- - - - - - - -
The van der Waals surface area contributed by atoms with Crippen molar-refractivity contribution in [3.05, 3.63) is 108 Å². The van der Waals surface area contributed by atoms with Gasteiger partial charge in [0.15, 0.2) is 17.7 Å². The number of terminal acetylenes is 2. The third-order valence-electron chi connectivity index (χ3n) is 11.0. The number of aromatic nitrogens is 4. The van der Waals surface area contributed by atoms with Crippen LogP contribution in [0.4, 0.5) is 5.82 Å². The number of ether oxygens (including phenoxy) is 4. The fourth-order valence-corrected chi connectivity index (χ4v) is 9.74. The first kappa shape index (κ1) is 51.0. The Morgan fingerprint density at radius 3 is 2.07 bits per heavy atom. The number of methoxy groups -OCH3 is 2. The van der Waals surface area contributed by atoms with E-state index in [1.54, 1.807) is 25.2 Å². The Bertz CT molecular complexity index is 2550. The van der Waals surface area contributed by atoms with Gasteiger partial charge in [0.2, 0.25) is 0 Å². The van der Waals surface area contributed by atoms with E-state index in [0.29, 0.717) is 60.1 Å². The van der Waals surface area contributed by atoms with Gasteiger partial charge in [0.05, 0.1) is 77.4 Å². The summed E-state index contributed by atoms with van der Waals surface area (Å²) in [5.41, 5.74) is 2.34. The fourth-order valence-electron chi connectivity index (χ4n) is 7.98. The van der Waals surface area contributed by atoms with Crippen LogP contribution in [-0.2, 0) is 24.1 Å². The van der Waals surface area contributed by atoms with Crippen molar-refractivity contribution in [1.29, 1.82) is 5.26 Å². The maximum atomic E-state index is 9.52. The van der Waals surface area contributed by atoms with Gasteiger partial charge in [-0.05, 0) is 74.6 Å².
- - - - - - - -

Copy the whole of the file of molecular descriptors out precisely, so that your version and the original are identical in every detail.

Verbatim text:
The van der Waals surface area contributed by atoms with Crippen molar-refractivity contribution in [3.05, 3.63) is 108 Å². The van der Waals surface area contributed by atoms with Gasteiger partial charge in [0.15, 0.2) is 17.7 Å². The number of terminal acetylenes is 2. The third-order valence-electron chi connectivity index (χ3n) is 11.0. The number of aromatic nitrogens is 4. The van der Waals surface area contributed by atoms with Crippen LogP contribution in [0.4, 0.5) is 5.82 Å². The number of ether oxygens (including phenoxy) is 4. The fourth-order valence-corrected chi connectivity index (χ4v) is 9.74. The first kappa shape index (κ1) is 51.0. The Morgan fingerprint density at radius 3 is 2.07 bits per heavy atom. The number of methoxy groups -OCH3 is 2. The van der Waals surface area contributed by atoms with E-state index in [1.54, 1.807) is 25.2 Å². The Bertz CT molecular complexity index is 2550. The van der Waals surface area contributed by atoms with Gasteiger partial charge in [0.2, 0.25) is 0 Å². The van der Waals surface area contributed by atoms with E-state index in [0.29, 0.717) is 60.1 Å². The van der Waals surface area contributed by atoms with Gasteiger partial charge in [0.05, 0.1) is 77.4 Å². The summed E-state index contributed by atoms with van der Waals surface area (Å²) in [5.41, 5.74) is 2.34. The fourth-order valence-electron chi connectivity index (χ4n) is 7.98. The van der Waals surface area contributed by atoms with Crippen LogP contribution in [-0.2, 0) is 24.1 Å². The van der Waals surface area contributed by atoms with Crippen molar-refractivity contribution in [1.29, 1.82) is 5.26 Å². The maximum atomic E-state index is 9.52. The van der Waals surface area contributed by atoms with Gasteiger partial charge in [-0.05, 0) is 74.6 Å².